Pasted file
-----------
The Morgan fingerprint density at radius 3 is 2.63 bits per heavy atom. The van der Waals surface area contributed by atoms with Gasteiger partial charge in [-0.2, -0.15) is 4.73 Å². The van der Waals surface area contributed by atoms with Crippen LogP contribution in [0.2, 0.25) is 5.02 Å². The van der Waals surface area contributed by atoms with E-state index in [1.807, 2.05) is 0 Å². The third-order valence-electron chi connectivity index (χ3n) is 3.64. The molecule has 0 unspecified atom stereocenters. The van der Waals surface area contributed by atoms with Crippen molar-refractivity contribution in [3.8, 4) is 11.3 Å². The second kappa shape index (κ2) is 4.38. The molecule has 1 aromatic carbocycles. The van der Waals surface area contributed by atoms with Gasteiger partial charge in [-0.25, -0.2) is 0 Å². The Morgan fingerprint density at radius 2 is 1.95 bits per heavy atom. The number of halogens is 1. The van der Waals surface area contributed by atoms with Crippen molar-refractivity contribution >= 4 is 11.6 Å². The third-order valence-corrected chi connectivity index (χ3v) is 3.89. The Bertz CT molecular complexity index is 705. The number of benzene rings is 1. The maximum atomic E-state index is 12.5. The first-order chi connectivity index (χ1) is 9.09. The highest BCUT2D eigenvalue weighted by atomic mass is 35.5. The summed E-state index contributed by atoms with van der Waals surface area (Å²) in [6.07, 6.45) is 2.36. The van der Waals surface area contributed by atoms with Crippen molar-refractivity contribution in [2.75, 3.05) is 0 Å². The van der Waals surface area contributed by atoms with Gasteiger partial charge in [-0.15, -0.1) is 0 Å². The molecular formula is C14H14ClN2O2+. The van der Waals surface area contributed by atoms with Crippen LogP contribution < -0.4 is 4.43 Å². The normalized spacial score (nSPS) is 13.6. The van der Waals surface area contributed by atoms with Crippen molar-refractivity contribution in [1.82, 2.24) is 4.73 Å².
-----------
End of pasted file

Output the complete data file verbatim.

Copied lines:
The Morgan fingerprint density at radius 3 is 2.63 bits per heavy atom. The van der Waals surface area contributed by atoms with Gasteiger partial charge in [-0.2, -0.15) is 4.73 Å². The van der Waals surface area contributed by atoms with Crippen LogP contribution in [0.2, 0.25) is 5.02 Å². The van der Waals surface area contributed by atoms with E-state index in [1.807, 2.05) is 0 Å². The third-order valence-electron chi connectivity index (χ3n) is 3.64. The molecule has 0 unspecified atom stereocenters. The van der Waals surface area contributed by atoms with Crippen molar-refractivity contribution in [3.8, 4) is 11.3 Å². The second kappa shape index (κ2) is 4.38. The molecule has 1 aromatic carbocycles. The van der Waals surface area contributed by atoms with Gasteiger partial charge in [-0.25, -0.2) is 0 Å². The Morgan fingerprint density at radius 2 is 1.95 bits per heavy atom. The number of halogens is 1. The van der Waals surface area contributed by atoms with Crippen molar-refractivity contribution >= 4 is 11.6 Å². The third-order valence-corrected chi connectivity index (χ3v) is 3.89. The Bertz CT molecular complexity index is 705. The number of benzene rings is 1. The maximum atomic E-state index is 12.5. The first-order chi connectivity index (χ1) is 9.09. The highest BCUT2D eigenvalue weighted by atomic mass is 35.5. The summed E-state index contributed by atoms with van der Waals surface area (Å²) in [6.07, 6.45) is 2.36. The van der Waals surface area contributed by atoms with Crippen molar-refractivity contribution in [2.75, 3.05) is 0 Å². The van der Waals surface area contributed by atoms with Gasteiger partial charge in [-0.15, -0.1) is 0 Å². The molecular formula is C14H14ClN2O2+. The van der Waals surface area contributed by atoms with Crippen LogP contribution < -0.4 is 4.43 Å². The normalized spacial score (nSPS) is 13.6. The van der Waals surface area contributed by atoms with Crippen molar-refractivity contribution in [1.82, 2.24) is 4.73 Å².